So I finally got around to making my first phaser ce plug in, and now I am wishing that I look into how to go about doing this sooner. Although I have not been writing about it yet, I have bean working on a few prototypes for actual games, rather than simple little examples that just show how to work with one little thing in phaser ce. As such I am ruing into issues when it comes to how to go about keeping things well organized as a project grows in size. So far it looks like making plug-ins might be a better way of keeping things well structured compared to other options. So in this post I will me writing about how to make a basic plug-in, and also some slightly more complex examples as well.
In this post I am using phaser community edition 2.11.0 of phaser
In this section I will be covering just a basic simple plug in design pattern. What needs to happen in any case is just the passing of an instance of Phaser.Plugin to game.plugins.add. The Plugin object can contain both an init, and update methods, and as such they are similar to state objects.
One way or another a plain object, or better yet an instance of Phaser.Plugin needs to be passed to game.plugins.add, and this needs to be done in the create method of a state object. One way to design a plugin is to have a method that accepts the Phaser.game instance, and some options. Then I can create the plugin object by calling Phaser.plugin with the new keyword, and then pass the Phaser.game instance, and a reference to the plugin manager via game.plugins.
I can then add init, and update methods just like that of a state object and then add the plugin to the plugin manger via game.plugins.add.
I can then use the plugin by calling it in the create method of the state object in which I want to use it.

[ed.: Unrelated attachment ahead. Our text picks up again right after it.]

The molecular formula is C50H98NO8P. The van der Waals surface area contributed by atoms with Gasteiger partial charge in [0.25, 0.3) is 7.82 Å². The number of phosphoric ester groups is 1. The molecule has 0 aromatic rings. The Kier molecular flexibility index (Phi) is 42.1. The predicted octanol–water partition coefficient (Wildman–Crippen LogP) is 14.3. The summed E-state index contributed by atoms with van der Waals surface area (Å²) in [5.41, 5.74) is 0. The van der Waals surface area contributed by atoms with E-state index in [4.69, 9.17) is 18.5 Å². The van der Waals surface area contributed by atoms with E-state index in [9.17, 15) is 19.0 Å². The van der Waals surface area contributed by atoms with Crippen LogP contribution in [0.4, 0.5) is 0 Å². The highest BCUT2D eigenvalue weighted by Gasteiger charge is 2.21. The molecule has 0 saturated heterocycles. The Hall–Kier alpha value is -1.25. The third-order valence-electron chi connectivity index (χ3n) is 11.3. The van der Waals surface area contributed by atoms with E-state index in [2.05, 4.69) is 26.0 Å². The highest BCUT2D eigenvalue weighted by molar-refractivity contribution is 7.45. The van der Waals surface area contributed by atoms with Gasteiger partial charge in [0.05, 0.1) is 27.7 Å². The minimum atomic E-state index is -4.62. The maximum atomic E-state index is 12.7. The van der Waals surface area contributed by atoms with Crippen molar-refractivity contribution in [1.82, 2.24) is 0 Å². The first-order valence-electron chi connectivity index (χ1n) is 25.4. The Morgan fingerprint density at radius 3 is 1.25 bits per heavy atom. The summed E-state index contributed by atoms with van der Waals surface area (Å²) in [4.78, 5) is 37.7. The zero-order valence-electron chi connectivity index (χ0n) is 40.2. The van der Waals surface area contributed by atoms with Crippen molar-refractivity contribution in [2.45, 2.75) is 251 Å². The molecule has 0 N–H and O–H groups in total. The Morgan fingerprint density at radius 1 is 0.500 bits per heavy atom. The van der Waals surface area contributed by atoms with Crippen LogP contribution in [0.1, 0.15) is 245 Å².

In this section I will be writing about a simple paddle plug-in. When this plug-in is used in the create method of a new state object it should result in a paddle that will move from right to left depending on input from the keyboard.
Here I have a method that will be called by the onCollide method of the paddle sprite. This is so that when this plug-in is used in conjunction with another plugging that will provide everything that has to do with a ball it will change the angle and speed of that ball based on where it hits the surface of the paddle.
Here I have a simple helper that will create a sprite sheet with canvas for the paddle sprite. I just need to create a canvas element, and then get the 2d drawing context. Once I have a reference to the drawing context I can use the to draw a rectangle that will function as the image for the paddle. I can then pass the canvas element to game.cache.addSpriteSheet to add the sprite sheet to the games cache.
Then I have a helper method for creating the paddle sprite. Here I create the sprite, and use the sheet that will be created with my createPaddleSheet helper. I also enable physics for this sprite, and make sure to make the paddle immovable. making the paddle sprite immovable does not mean it can not be moved, it just means that if something hits it it will not move. Here I also attach the onPaddleCollide handler as well.
Now to tie everything together into a plug in.
Plug-ins are a great way to keep things well organized, pulling everything that has to do with one little mechanic away into a nice neat little package. I will be writing a lot more of these in the near future, and at some point I will want to update the content of this post at least a few times.